"We're having a lot of red tape, and that is frustrating," Napolitano said. "That was part of the message: Are they serious about this or not? If they are serious, let's move at this at a faster pace."

Varying interpretations
Despite Napolitano's criticism, Homeland Security officials say they've had "productive" discussions with her office.

"Our interpretations of the discussions thus far may differ," said Russ Knocke, a Homeland Security spokesman. "We believe the discussions have been ongoing, they've been productive and a number of proposals have been put on the table."

Chertoff is now writing a letter to Napolitano that includes Homeland Security's proposal on the best ways to coordinate with the state, Knocke said.

In her letter to Chertoff, Napolitano said the federal government's inaction on her DPS plan is "part and parcel of the lack of a sense of urgency in Washington, D.C., that is causing us to have an urgent situation in Arizona."

She is now changing her strategy to attack state crimes involving drugs and stolen cars that fuel illegal immigration. She will shift the 12 DPS officers to an auto-theft task force. They will work on cases of stolen cars, which are connected to the smuggling of drugs and undocumented workers.

Napolitano has also started a campaign to curb the widespread use of fake identification. Three agents from Arizona's Department of Liquor License and Control will uncover makers and distributors of fake IDs that undocumented immigrants use to get hired.

Senate President Ken Bennett said it's "hypocritical" for Napolitano to be blasting the federal government.

"We're all frustrated with the federal government," the Prescott Republican said. "But I believe the people of Arizona deserve the full commitment of our own state government, which she has not done. She has vetoed bills that would let the state government and local government assist in this problem."

Illegal immigration has emerged as the dominant issue in Arizona politics and will probably help frame Napolitano's re-election bid in 2006.

On Monday, she declared a state of emergency along Arizona's border with Mexico, freeing up $1.5 million in disaster funds to help border counties combat illegal immigration and drug smuggling.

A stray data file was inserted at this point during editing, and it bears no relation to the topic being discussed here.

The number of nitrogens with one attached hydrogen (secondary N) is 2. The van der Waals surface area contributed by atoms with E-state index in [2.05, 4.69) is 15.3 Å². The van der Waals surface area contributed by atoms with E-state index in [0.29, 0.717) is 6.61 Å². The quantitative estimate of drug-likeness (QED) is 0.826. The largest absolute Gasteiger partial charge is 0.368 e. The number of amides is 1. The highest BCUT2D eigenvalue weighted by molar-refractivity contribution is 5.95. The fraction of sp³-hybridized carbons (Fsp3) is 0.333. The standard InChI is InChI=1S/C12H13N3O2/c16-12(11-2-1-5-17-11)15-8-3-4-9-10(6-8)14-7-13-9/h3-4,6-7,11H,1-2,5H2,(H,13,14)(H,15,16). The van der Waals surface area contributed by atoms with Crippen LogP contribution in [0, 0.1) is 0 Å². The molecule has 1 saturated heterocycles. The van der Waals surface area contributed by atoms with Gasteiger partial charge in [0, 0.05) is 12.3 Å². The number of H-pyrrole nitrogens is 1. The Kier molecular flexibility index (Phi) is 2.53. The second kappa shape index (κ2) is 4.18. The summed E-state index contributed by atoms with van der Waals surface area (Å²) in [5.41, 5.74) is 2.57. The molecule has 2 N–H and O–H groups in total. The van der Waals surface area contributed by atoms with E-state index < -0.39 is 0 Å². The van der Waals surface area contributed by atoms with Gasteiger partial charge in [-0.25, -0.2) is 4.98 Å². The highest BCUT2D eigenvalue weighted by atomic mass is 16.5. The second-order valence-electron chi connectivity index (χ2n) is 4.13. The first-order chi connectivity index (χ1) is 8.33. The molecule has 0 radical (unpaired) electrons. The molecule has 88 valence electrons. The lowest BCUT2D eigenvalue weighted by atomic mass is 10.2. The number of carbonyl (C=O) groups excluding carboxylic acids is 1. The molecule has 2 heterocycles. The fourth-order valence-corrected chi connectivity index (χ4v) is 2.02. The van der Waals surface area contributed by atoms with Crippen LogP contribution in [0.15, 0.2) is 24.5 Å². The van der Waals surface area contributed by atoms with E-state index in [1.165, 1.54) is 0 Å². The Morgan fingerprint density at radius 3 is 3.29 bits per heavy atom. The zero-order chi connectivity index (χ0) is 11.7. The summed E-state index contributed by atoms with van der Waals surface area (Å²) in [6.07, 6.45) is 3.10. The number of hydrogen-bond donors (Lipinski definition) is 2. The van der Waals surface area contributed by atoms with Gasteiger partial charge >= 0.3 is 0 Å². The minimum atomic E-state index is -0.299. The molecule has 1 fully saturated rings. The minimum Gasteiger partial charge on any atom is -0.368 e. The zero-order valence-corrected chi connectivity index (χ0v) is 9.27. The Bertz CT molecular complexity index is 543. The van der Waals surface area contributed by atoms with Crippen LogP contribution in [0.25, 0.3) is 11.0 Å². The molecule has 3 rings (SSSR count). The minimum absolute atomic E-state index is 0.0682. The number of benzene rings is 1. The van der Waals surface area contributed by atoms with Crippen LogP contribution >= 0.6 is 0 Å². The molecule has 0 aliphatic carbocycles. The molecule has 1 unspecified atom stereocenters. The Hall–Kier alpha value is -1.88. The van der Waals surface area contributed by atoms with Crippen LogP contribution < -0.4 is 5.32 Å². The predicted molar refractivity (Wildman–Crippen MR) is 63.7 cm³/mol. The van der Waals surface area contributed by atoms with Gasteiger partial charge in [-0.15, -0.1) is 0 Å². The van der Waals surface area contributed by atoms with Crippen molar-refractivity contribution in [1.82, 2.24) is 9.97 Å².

Napolitano criticized the federal government for "moving too slow" on border security, evolving into a hot-button election-year issue in Arizona and across the country. The money in Arizona is designated for the state's four border counties: Yuma, Pima, Santa Cruz and Cochise.

Napolitano's announcement came days after New Mexico Gov. Bill Richardson issued a similar declaration, complaining that the federal government has failed to stem growing smuggling-related violence to the east of Arizona.
Link Posted: 8/19/2005 2:00:18 AM EDT
Link Posted: 8/19/2005 2:41:04 AM EDT
Its about time they realize how bad it is.
Link Posted: 8/19/2005 5:17:18 AM EDT
Gee. It's getting closer to election time. If you buy off on this bull dyke's ploy, then you probably also believe that Hillary is a Hawk on defense too.
Link Posted: 8/19/2005 5:53:41 AM EDT

Originally Posted By markm:
Gee. It's getting closer to election time. If you buy off on this bull dyke's ploy, then you probably also believe that Hillary is a Hawk on defense too.


I'm thinking the same thing.
Link Posted: 8/19/2005 7:37:24 AM EDT
Markm's right.

I mean, look at he gov's unbroken record of blatant attempts (and occasional successes) at thwarting any effort to control illegal immigration. Her real beliefs are transparently clear by an examination of the public record.